CDC Suggests Mpox Could Make a Comeback During Festival Season

After experiencing a sharp decline in cases, mpox is predicted to make a comeback in the coming months, according to the Centers for Disease Control and Prevention (CDC). The CDC warned in particular about higher rates of transmission as we get further into festival season (which we all know can bring about easily spreadable illnesses, like Coachella cough).

"Spring and summer season in 2023 could lead to a resurgence of mpox as people gather for festivals and other events," the CDC stated in an alert memo published May 15.

"In the United States, cases of mpox (formerly monkeypox) have declined since peaking in August 2022, but the outbreak is not over," the CDC stated, adding that it has continued to receive ongoing reports of the disease's spread.

This announcement comes just days after the World Health Organization (WHO) declared an end to the mpox emergency. Meanwhile, the CDC recorded 12 confirmed cases and one probable case of the disease over a recent 18-day period.

The CDC maintains that vaccination "continues to be one of the most important prevention measures." Ahead, find useful information on mpox, including symptoms, treatments, vaccine options, and how to stay safe.

What Is Mpox?

Monkeypox, now referred to as mpox, is a very rare disease that falls within the family of pox viruses, which includes smallpox and cowpox. It was discovered in 1958 in Denmark among monkeys kept for research, per the WHO. The virus didn't spread to humans initially. The first reported human case of mpox was found in a 9-month-old boy in the Democratic Republic of the Congo in 1970, the WHO reports. Since then, the majority of mpox cases have occurred in central, east, and west Africa or among people who've traveled to those areas. But what's different about the recent outbreak is that the cases appear to be spreading among people who didn't travel to Africa.

What Are the Symptoms of Mpox?

According to the CDC, traditional symptoms of mpox are similar to smallpox but are milder and include:

  • Fever
  • Headache
  • Muscle aches
  • Swollen lymph nodes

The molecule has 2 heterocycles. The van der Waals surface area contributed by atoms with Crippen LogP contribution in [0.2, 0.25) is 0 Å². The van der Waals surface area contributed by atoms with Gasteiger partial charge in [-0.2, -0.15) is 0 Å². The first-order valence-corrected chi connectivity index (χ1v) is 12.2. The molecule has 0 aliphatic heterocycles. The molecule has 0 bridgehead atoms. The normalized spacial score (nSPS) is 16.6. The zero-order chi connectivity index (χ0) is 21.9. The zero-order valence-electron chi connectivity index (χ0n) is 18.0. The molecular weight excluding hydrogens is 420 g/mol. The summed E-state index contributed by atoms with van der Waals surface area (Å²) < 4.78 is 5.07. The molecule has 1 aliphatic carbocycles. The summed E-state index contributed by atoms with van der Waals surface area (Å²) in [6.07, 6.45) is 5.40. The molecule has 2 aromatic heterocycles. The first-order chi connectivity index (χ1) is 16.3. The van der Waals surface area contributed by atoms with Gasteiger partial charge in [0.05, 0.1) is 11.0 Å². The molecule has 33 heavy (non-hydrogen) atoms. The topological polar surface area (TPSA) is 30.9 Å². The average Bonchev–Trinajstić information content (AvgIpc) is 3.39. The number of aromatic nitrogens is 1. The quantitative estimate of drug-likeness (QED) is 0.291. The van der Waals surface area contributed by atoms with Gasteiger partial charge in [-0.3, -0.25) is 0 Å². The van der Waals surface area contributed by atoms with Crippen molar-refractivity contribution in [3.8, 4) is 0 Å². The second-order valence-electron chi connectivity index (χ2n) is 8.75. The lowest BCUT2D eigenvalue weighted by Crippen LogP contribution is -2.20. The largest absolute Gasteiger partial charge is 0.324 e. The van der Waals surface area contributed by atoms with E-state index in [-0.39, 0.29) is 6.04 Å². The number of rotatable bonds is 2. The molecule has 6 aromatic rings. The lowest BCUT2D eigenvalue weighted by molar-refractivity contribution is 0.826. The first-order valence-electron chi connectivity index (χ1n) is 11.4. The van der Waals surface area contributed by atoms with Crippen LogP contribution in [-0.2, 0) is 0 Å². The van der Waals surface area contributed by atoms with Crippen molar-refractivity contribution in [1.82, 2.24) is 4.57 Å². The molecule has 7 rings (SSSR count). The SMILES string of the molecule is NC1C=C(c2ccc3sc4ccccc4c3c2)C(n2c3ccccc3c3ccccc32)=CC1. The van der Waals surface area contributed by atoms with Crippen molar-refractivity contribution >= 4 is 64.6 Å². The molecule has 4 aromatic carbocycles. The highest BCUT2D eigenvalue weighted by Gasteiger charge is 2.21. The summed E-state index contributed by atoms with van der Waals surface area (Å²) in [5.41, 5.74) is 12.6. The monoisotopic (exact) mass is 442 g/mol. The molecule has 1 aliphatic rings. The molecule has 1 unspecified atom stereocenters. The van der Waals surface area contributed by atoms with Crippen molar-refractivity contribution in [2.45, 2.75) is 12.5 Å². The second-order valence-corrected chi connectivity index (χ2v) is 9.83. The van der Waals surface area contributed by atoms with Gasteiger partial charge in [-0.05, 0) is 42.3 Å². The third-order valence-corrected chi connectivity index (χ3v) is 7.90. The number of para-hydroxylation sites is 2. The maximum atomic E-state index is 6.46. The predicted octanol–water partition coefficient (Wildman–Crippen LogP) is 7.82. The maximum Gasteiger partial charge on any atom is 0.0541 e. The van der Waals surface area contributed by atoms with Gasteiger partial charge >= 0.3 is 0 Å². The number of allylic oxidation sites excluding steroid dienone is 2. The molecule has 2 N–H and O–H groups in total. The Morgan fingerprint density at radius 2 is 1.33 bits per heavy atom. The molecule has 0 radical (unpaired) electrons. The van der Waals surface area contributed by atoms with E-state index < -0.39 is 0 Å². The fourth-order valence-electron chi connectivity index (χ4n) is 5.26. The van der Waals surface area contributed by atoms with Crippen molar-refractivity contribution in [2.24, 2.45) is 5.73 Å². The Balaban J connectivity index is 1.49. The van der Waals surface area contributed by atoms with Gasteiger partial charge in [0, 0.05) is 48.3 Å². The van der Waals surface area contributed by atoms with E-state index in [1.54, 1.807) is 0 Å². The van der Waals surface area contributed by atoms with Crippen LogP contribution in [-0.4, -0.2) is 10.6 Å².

• Chills
  • Fatigue
  • Rash beginning on the face and hands (one to three days after the fever starts), then spreading to other parts of the body, including the genitals. It initially looks similar to chicken pox or syphilis lesions before forming a scab, which then falls off.

However, recent cases of mpox have differed in symptom arrival and presentation. Traditionally, the early signs of mpox included a fever, swollen lymph nodes, headache, and muscle aches followed by a rash resulting in firm lesions, spreading from the face and mouth to the hands and feet, per the CDC.

Recent US cases of mpox have also included a rash, but it has often begun in the genital or anal region, and sometimes in the mouth. The lesions have also begun spreading to areas beyond the face, hands, or feet.

Additionally, "symptoms including fever, malaise, headache, and lymphadenopathy [swollen lymph nodes] have not always occurred before the rash if they have occurred at all," per the CDC.

Another non-traditional aspect of the recent cases? US patients are reporting pain in and around the anus and rectum, tenesmus (or the feeling that you need to pass a bowel movement even though your bowels are empty), and rectal bleeding. "None of those symptoms were commonly associated with monkeypox before," per NBC.

"Any patient who meets the suspected case definition should be counseled to implement appropriate transmission precautions," advised the CDC in its updated guidelines. Precautions for patients who are suspected and confirmed to have been infected include remaining in isolation for the duration of the infectious period (i.e., until all lesions have resolved, the scabs have fallen off, and a fresh layer of intact skin has formed). "Patients who do not require hospitalization but remain potentially infectious to others should isolate at home. This includes abstaining from contact with other persons and pets, and wearing appropriate personal protective equipment (e.g., clothing to cover lesions, face mask) to prevent further spread," per the CDC.

How Is Mpox Spread?